ISLAMABAD: Chief of Army Staff (COAS) General Qamar Javed Bajwa on Saturday asserted that Pakistan does not believe in camp politics and seeks to expand and broaden its ties with both China and the United States.
Speaking at the Islamabad Security Dialogue, Gen Bajwa spoke about Pakistan’s relations with other countries, including the United States.
Amid concerns about a contestation between global powers, Pakistan was positioning itself as a melting pot for international economic interests by focusing on connectivity and friendship, he added.
“Pakistan does not believe in camp politics and our bilateral relations with our partners are not at the expense of our relationships with other countries,” the Army Chief pointed out.
He further said Pakistan enjoyed a close strategic relationship with China which was demonstrated by the country’s commitment towards the China Pakistan Economic Corridor (CPEC), adding, “Equally, we share a long and excellent strategic relationship with the US which remains our largest export market.”
He said that Pakistan sought to broaden and expand relations with both China and the US “without impacting our relations with either”.
‘Russian invasion of Ukraine must be stopped’
The Army chief expressed Pakistan’s serious concern over the Russia-Ukraine conflict and termed it a great tragedy, observing that Moscow’s invasion of Kyiv must be “stopped immediately”. “Despite legitimate security concerns of Russia, its aggression against a smaller country cannot be condoned,” he pointed out.
“Pakistan has consistently called for an immediate ceasefire and cessation of hostilities. We support immediate dialogue between all sides to find a lasting solution to the conflict,” he added.
General Bajwa further said the Russian invasion of Ukraine was very unfortunate as thousands of people had been killed, millions made refugees and “half of Ukraine destroyed”.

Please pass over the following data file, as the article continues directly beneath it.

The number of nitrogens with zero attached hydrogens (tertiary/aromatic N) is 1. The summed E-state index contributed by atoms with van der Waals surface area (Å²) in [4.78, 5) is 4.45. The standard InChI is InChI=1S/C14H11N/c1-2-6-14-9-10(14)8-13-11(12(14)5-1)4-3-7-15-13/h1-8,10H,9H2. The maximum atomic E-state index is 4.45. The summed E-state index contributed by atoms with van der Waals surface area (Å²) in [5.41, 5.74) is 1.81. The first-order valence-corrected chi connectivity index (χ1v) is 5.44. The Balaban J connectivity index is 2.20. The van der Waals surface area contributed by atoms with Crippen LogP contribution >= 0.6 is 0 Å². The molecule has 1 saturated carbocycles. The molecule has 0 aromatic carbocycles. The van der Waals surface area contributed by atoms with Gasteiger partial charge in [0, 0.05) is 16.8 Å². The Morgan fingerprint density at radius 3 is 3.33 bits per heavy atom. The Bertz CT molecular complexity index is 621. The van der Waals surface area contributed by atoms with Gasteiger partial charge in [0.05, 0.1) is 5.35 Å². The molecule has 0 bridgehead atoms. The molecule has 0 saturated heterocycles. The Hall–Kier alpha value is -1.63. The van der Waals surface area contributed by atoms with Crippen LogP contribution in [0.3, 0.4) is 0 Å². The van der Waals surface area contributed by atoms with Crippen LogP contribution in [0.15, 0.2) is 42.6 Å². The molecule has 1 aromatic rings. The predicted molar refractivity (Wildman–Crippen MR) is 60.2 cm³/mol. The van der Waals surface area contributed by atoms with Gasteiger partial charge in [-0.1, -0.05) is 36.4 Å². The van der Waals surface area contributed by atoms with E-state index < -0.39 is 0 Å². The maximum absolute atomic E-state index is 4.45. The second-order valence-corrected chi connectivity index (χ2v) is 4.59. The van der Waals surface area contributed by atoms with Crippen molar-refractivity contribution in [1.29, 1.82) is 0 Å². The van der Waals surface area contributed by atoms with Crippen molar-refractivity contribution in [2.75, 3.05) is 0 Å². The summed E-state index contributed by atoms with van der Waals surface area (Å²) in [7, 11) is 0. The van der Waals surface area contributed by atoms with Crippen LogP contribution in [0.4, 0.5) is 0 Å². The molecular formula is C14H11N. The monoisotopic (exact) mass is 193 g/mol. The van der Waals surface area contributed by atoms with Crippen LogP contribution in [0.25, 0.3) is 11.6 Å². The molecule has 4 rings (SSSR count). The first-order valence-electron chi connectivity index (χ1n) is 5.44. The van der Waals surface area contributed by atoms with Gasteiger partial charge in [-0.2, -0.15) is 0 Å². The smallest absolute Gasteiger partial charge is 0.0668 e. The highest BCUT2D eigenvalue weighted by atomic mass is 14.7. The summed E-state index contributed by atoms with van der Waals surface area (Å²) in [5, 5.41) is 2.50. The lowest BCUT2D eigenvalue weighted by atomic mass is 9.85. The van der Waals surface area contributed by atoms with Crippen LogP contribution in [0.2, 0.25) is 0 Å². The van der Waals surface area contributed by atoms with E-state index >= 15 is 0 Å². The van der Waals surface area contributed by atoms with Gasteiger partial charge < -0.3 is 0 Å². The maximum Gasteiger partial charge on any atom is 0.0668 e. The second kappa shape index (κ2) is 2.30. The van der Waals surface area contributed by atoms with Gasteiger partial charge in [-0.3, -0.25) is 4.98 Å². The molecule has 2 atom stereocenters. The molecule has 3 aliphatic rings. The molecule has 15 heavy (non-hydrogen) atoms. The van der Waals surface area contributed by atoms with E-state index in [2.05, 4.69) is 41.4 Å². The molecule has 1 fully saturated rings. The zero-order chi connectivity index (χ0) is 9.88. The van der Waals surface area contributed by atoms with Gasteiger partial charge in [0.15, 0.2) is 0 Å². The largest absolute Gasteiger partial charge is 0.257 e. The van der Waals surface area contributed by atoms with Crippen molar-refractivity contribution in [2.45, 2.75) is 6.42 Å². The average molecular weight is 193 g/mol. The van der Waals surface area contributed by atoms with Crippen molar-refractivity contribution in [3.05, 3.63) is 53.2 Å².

The army chief said the conflict gave hope to smaller countries that they could still defend their territory with smaller but agile forces against aggression by a bigger country by carrying out selective modernatisation of equipment.
He noted that Pakistan had enjoyed excellent defence and economic relationships with Ukraine since its independence but relations with Russia were “cold” for a long time because of numerous reasons. However, some positive developments in this regard had taken place recently, he added.
He cautioned that the continuation or expansion of the conflict would not serve the interests of any side, least of all the developing countries which would continue to face socio-economic costs of the conflict, which he said could “easily get out of hand”.
Gen Bajwa pointed out that there were two camps internationally — those who advocated contestation and those who advocated cooperation — and the future vision of security would be decided based on which camp prevailed.
Pakistan’s interests were served only when cooperation instead of contestation between power centres was promoted, he said, calling on the international community to support cooperative countries such as Pakistan rather than those who wish to gain from this contest.
Indian missile incident
During his speech, Gen Bajwa termed India’s “accidental” launching of a supersonic cruise missile into Pakistan on March 9 a matter of “serious concern”. “We expect India to provide evidence to assure Pakistan and the world that their weapons are safe and secure,” he said.
“Unlike other incidents involving strategic weapons systems, this is the first time in history that a supersonic cruise missile from one nuclear-armed nation has landed in another,” he said.
“We hope the international community will realise that this incident could have resulted in a loss of life in Pakistan or an accidental shooting down of a passenger plane flying along the path of the cruise missile,” Gen Bajwa said today.
He noted that Pakistan had called for a thorough probe into the incident, iterating that Pakistan had shown maturity and responsibility on its part.